Defendant contends that a bona fide doubt as to his competency to stand trial was demonstrated by the initial view of Dr. Nicola that defendant was not competent, by Dr. Wolfe's various admissions that defendant's writings and conduct made no sense, and by defendant's constant and continuous erratic behavior and failure to cooperate with his attorney during any of the pretrial or trial proceedings. Defendant further contends that the trial court erred in not holding a new competency hearing. Defendant primarily relies upon N.C. Gen. Stat. . 15A-1001(a) (2003), which states,
        [n]o person may be tried, convicted, sentenced, or punished for a crime when by reason of mental illness or defect he is unable to understand the nature and object of the proceedings against him, to comprehend his own situation in reference to the proceedings, or to assist in his defense in a rational or reasonable manner.

    "When the capacity of the defendant to proceed is questioned, the court shall hold a hearing to determine the defendant's capacity to proceed." N.C. Gen. Stat. . 15A-1002(b) (2003). If the trial court fails to hold a competency hearing once there arises a bona fide or a sufficient doubt as to the accused's competence to stand trial, the right to due process is violated. Drope v. Missouri, 420 U.S. 162, 43 L. Ed. 2d 103 (1975). However,"[t]he court's conclusion regarding defendant's capacity is binding on appeal if supported by the evidence." State v. Aytche, 98 N.C. App. 358, 363, 391 S.E.2d 43, 46 (1990).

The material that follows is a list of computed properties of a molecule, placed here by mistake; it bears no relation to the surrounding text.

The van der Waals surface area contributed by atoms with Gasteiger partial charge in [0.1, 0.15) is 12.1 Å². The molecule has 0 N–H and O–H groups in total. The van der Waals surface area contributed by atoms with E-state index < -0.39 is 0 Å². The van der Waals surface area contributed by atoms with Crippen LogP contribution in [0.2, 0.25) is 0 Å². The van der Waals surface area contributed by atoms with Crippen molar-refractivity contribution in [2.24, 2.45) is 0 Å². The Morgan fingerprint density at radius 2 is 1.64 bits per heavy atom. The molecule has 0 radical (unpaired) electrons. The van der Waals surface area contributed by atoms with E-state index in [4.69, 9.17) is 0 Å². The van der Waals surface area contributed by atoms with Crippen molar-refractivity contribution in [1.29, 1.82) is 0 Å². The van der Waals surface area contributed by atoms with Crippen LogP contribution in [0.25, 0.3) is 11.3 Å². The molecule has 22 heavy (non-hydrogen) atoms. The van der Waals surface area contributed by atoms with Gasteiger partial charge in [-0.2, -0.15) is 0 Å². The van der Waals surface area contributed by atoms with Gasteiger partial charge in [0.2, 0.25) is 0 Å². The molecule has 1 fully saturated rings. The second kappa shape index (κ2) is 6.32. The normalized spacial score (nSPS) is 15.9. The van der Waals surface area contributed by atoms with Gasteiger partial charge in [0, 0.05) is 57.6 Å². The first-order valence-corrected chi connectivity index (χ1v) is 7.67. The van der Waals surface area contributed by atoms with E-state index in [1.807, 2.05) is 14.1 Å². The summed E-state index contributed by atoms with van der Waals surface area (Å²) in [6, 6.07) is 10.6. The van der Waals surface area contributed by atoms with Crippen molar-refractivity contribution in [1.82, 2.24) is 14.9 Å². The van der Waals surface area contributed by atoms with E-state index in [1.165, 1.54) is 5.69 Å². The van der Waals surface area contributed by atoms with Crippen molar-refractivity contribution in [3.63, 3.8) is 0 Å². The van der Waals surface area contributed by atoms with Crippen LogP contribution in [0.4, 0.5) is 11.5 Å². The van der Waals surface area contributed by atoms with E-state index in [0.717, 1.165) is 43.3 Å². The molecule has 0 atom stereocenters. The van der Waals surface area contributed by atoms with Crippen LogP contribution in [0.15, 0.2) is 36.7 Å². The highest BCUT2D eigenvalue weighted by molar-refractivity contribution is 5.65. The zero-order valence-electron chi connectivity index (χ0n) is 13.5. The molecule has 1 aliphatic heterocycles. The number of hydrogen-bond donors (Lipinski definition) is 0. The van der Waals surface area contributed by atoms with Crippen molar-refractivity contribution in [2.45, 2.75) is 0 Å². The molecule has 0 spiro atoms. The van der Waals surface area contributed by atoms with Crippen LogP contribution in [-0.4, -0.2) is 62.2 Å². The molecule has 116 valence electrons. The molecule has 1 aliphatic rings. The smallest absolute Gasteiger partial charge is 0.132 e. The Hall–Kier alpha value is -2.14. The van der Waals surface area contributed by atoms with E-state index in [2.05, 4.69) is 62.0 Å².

When the trial court, without a jury, determines a defendant's capacity to proceed to trial, it is the court's duty to resolve conflicts in the evidence; the court's findings of fact are conclusive on appeal if there is competent evidence to support them, even if there is also evidence to the contrary.

State v. Heptinstall, 309 N.C. 231, 234-35, 306 S.E.2d 109, 111 (1983); see also State v. McCoy 303 N.C. 1, 18, 277 S.E.2d 515, 528 (1981).
    In Aytche, the trial court heard testimony from defense counsel that the defendant was unable to assist in his defense, heard the defendant answer questions regarding his ability to understand the proceedings, observed the physical appearance of the defendant, reviewed samples of the defendant's handwriting, heard testimony from the defendant's jailer, and reviewed the report of a physician who had seen the defendant on the evening prior to trial. Aytche, 98 N.C. App. at 362-63, 391 S.E.2d at 45-46. This Court found that the evidence provided to the trial court was sufficient to uphold the trial court's conclusion that the defendant was competent to stand trial. Id. at 363, 391 S.E.2d at 46.